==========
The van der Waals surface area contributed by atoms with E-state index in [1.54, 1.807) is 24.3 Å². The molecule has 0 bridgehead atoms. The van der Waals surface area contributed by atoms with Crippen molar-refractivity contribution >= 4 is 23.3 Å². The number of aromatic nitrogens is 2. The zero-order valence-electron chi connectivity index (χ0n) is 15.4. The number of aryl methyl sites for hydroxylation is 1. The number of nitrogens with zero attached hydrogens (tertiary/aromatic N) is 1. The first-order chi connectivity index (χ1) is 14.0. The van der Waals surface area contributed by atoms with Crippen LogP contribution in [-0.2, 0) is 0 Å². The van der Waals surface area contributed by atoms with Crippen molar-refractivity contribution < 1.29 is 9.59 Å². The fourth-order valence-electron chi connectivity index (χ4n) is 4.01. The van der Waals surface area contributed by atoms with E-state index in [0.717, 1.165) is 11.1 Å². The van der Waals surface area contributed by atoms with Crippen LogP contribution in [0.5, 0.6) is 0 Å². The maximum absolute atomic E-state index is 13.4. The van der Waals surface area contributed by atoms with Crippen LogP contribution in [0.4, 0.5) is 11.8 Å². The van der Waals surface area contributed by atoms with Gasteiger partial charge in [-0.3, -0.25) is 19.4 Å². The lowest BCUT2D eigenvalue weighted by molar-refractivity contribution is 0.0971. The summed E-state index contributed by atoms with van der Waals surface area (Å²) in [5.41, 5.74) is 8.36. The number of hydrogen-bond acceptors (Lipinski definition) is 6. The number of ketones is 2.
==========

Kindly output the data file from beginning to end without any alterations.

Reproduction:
The van der Waals surface area contributed by atoms with E-state index in [1.54, 1.807) is 24.3 Å². The molecule has 0 bridgehead atoms. The van der Waals surface area contributed by atoms with Crippen molar-refractivity contribution >= 4 is 23.3 Å². The number of aromatic nitrogens is 2. The zero-order valence-electron chi connectivity index (χ0n) is 15.4. The number of aryl methyl sites for hydroxylation is 1. The number of nitrogens with zero attached hydrogens (tertiary/aromatic N) is 1. The first-order chi connectivity index (χ1) is 14.0. The van der Waals surface area contributed by atoms with Crippen LogP contribution in [-0.2, 0) is 0 Å². The van der Waals surface area contributed by atoms with Crippen molar-refractivity contribution < 1.29 is 9.59 Å². The fourth-order valence-electron chi connectivity index (χ4n) is 4.01. The van der Waals surface area contributed by atoms with E-state index in [0.717, 1.165) is 11.1 Å². The van der Waals surface area contributed by atoms with Crippen LogP contribution in [0.5, 0.6) is 0 Å². The maximum absolute atomic E-state index is 13.4. The van der Waals surface area contributed by atoms with Crippen LogP contribution in [0.4, 0.5) is 11.8 Å². The van der Waals surface area contributed by atoms with Gasteiger partial charge in [-0.3, -0.25) is 19.4 Å². The lowest BCUT2D eigenvalue weighted by molar-refractivity contribution is 0.0971. The summed E-state index contributed by atoms with van der Waals surface area (Å²) in [5.41, 5.74) is 8.36. The number of hydrogen-bond acceptors (Lipinski definition) is 6. The number of ketones is 2.